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Editorial & Opinion | Musings

07/27/2016 - 09:34 | | Musings

Judaism is often called a tradition of deed, not of creed. It is certainly true that Judaism emphasizes one’s actions. The Torah assumes that the heart will always be divided, and no one can erase the negative thoughts or bad intentions that accompany us throughout our lives. We show our nobility not by being consistently pure in thought, but by choosing to act in accord with our higher ideals.

07/20/2016 - 00:36 | | Musings

Jacob fools his father and steals his brother’s birthright. Esau swears to kill him. Decades pass. Jacob hears that Esau is coming with 400 men. Yet when they meet, instead of vengeance, they fall on each other’s necks and weep. Why?

07/13/2016 - 08:59 | | Musings

At the Sami Rohr book prize ceremony in Jerusalem, the winners summarized what they had learned in writing their works. Yehuda Mirsky, author of a beautiful biography of Rav Kook, said movingly: “I was just astonished that such a person could exist. Someone at once so deep and so good.”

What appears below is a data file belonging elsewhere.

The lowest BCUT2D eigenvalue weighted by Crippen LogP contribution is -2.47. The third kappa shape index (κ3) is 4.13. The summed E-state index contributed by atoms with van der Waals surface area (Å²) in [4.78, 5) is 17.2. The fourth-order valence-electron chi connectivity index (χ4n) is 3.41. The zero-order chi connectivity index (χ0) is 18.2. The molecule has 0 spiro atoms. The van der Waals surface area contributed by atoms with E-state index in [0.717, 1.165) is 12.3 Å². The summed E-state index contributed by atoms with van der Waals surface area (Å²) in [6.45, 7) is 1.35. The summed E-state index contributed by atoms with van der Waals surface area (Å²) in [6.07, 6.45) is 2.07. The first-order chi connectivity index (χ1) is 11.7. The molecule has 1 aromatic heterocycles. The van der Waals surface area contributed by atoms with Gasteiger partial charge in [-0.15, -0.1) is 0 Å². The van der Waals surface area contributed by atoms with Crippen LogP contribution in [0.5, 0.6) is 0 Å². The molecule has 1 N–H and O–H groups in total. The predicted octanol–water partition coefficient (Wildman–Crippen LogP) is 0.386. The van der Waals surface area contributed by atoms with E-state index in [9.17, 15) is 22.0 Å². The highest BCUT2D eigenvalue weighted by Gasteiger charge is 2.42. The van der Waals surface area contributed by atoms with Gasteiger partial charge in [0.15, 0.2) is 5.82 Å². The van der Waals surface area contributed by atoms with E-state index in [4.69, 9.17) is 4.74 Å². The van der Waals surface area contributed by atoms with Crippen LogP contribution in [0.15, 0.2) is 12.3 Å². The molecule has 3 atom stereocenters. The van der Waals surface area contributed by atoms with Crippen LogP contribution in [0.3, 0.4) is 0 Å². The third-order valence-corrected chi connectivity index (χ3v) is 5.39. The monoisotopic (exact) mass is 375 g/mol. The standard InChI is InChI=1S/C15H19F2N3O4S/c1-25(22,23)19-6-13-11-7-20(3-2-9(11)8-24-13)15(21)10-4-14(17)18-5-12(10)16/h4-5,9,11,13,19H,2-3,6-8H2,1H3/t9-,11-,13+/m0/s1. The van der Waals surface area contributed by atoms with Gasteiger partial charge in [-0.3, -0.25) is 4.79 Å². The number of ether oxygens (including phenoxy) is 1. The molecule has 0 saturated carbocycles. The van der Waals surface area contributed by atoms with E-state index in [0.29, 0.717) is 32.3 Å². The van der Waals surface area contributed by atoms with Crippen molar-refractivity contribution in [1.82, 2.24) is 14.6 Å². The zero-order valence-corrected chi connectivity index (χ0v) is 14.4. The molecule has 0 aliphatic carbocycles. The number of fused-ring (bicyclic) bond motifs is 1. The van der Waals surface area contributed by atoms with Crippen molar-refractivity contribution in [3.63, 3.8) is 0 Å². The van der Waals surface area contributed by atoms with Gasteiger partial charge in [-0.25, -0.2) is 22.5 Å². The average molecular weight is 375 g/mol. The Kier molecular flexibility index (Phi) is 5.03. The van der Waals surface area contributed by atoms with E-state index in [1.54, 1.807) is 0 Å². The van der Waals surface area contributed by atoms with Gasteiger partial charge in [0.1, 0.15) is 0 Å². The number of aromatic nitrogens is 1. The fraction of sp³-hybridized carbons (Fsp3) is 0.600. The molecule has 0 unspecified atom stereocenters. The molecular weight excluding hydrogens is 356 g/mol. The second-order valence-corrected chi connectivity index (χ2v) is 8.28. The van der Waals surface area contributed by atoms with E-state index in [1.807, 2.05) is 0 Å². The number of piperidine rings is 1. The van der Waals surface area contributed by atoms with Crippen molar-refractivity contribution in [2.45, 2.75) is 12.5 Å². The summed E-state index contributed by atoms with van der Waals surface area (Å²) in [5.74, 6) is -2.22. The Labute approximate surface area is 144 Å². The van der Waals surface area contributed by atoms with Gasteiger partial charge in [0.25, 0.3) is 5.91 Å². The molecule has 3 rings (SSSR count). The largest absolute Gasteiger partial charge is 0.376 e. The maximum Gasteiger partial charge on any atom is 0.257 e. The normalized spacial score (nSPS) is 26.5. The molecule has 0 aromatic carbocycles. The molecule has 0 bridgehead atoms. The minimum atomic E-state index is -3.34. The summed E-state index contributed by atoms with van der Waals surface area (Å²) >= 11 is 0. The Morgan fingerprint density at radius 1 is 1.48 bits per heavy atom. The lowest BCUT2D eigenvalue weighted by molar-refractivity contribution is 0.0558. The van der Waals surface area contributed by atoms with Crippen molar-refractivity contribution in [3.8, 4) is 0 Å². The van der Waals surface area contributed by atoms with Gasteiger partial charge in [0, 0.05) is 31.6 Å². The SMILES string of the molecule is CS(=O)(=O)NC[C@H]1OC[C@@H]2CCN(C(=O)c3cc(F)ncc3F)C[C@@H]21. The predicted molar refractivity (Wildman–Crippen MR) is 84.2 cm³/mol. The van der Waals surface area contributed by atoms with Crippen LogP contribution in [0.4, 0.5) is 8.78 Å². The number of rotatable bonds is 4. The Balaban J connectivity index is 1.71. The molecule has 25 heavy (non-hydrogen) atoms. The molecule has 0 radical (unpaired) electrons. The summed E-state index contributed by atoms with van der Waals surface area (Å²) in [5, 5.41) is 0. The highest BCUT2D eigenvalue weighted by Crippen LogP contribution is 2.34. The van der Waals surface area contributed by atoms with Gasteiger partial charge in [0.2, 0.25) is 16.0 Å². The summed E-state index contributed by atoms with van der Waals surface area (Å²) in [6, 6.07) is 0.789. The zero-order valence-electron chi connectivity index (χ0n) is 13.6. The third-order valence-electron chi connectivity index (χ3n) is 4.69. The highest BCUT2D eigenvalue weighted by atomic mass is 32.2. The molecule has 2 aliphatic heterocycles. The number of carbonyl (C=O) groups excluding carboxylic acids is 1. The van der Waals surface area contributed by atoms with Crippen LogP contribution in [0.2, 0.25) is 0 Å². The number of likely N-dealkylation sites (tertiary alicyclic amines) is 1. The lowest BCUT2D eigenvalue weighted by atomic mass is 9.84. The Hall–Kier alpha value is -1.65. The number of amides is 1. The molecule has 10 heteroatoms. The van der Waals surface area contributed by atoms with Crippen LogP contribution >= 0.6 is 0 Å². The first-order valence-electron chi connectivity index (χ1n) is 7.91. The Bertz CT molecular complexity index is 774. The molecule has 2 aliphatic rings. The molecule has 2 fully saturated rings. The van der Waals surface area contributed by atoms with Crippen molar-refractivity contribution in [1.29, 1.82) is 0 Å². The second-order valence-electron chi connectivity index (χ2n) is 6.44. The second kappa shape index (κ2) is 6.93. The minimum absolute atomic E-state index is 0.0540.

07/05/2016 - 21:33 | | Musings

In the Talmud we are told that Rav Eliezer ben Hyrcanos never taught anything that he had not heard from his teacher. Then, in Avoth D’Rabbi Nathan, we are told that “Rav Eliezer taught things that no ear had ever heard.” The two texts seem to contradict each other; so which is true? Did Rav Eliezer only repeat what he heard or did he innovate new teachings?

06/29/2016 - 08:38 | | Musings

The most frequently cited sins in Jewish tradition are sins of speech. Some are direct, such as gossiping or slander. Others are indirect, such as embarrassing someone in public, which is usually a consequence of saying something callous or unkind.

06/21/2016 - 22:27 | | Musings

The great chess master Savielly Tartakower used to say that the winner of a game was the one who had made the next to last mistake. Note he did not say the one who makes the most brilliant moves. Tartakower knew that brilliancy depends on error.